Swastika snow carving upsets Mount Allison University community
Students, professors and administration react to hate symbol posted on social media
Caroline Kovesi says she won't be telling her grandparents, all survivors of the Holocaust, that someone carved a swastika in the snow on the football field at the university she attends in Sackville, N.B.
The swastika was carved in the snow on Mount Allison University's Alumni Field sometime Friday night and was erased Saturday morning.
Kovesi, who is Jewish said when she saw a picture of the swastika, she felt a combination of horror, fear and a lot of anger.
"It's just such a disgrace to all of my family members who were murdered in the Holocaust," said the fifth-year sociology and philosophy student.
The image was being shared through social media platforms such as Yik Yak, Twitter and Facebook, but it isn't clear what platform the image was originally posted.
Kovesi said it's troubling the incident happened on the small-town campus where she felt safe.
Mount Allison University has a student population of under 2,500 students.
"I'm not actually going to tell my grandparents about this because they would be so upset," said Kovesi.
University administration reacts
Once the carving was removed, it was replaced with a message of hope.
"Shortly thereafter, in the morning sometime, we are unsure of all the times of these things ... the swastika was erased and a message with the letters for hope were carved into the snow," said university spokesman Robert Hiscock.
"In response to last evening's expression of hate on Alumni Field, we stand with our community with a message of hope. This matter is being taken very seriously and is being investigated. We are bringing this to the Student Affairs Anti-Racism Committee. More communication will follow next week," read the statement.
Hiscock said it is not known whose account on which the photo of the swastika was initially posted, but the university will be investigating.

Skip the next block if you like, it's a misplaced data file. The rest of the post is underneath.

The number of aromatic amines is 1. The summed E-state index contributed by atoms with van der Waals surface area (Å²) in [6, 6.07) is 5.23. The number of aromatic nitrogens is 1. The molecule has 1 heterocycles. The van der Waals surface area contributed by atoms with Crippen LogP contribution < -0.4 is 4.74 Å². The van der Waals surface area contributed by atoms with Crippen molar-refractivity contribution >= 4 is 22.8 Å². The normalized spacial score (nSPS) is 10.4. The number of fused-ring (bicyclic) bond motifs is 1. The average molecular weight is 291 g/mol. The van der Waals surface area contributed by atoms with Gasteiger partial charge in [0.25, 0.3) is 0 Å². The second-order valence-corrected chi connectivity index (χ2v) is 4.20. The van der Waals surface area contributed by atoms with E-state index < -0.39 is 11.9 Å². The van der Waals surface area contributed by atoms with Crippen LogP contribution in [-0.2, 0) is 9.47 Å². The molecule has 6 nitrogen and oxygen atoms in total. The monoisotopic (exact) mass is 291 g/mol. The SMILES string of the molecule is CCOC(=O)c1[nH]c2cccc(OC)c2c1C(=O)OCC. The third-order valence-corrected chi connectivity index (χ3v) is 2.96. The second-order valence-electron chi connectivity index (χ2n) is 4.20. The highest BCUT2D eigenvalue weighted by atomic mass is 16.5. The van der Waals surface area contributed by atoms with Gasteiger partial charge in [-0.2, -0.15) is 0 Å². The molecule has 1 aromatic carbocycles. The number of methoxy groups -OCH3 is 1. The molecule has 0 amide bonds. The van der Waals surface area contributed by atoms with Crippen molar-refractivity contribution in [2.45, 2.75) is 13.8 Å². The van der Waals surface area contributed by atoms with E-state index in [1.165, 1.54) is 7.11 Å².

When asked if anything like this had ever happened at the university before, Hiscock said no.
Racism on campus
Social media posts from students and professors pointed out there are many forms of racism being felt on campus, including xenophobia, homophobia, and transphobia.
This showed up last night <a href="https://twitter.com/MountAllison">@MountAllison</a> I hope there are cameras on that fancy field and a zero tolerance attitude to hate on my campus. <a href="https://t.co/PJzbFUVIm7">pic.twitter.com/PJzbFUVIm7</a>—@LellyK
<a href="https://twitter.com/MountAllison">@MountAllison</a> after the investigation, I want to see real change & absolute commitment to zero tolerance/real consequences for hate at MTA—@carolinekovesi
Laura Medicoff, a fourth-year student and head of the Mount Allison Jewish Students Association, said she assumed being on a small campus meant she wouldn't have to worry about things like this happening.
"This really brought me back to reality that this is something that does exist and I do have to be concerned about it," she said.
Tasia Alexopoulos, a professor of women and gender studies at the university, said while she wasn't surprised to see the picture of the swastika, she was saddened by it.
Alexopoulos said while many students are shocked and angry after seeing the racist and anti-Semitic symbol being used, they are more focused on the fact it's not an isolated incident.
"They are speaking about their experiences with racism on campus in all of its different forms and they are saying, 'This is another example that we can add to the pile and it's becoming a very large pile.'"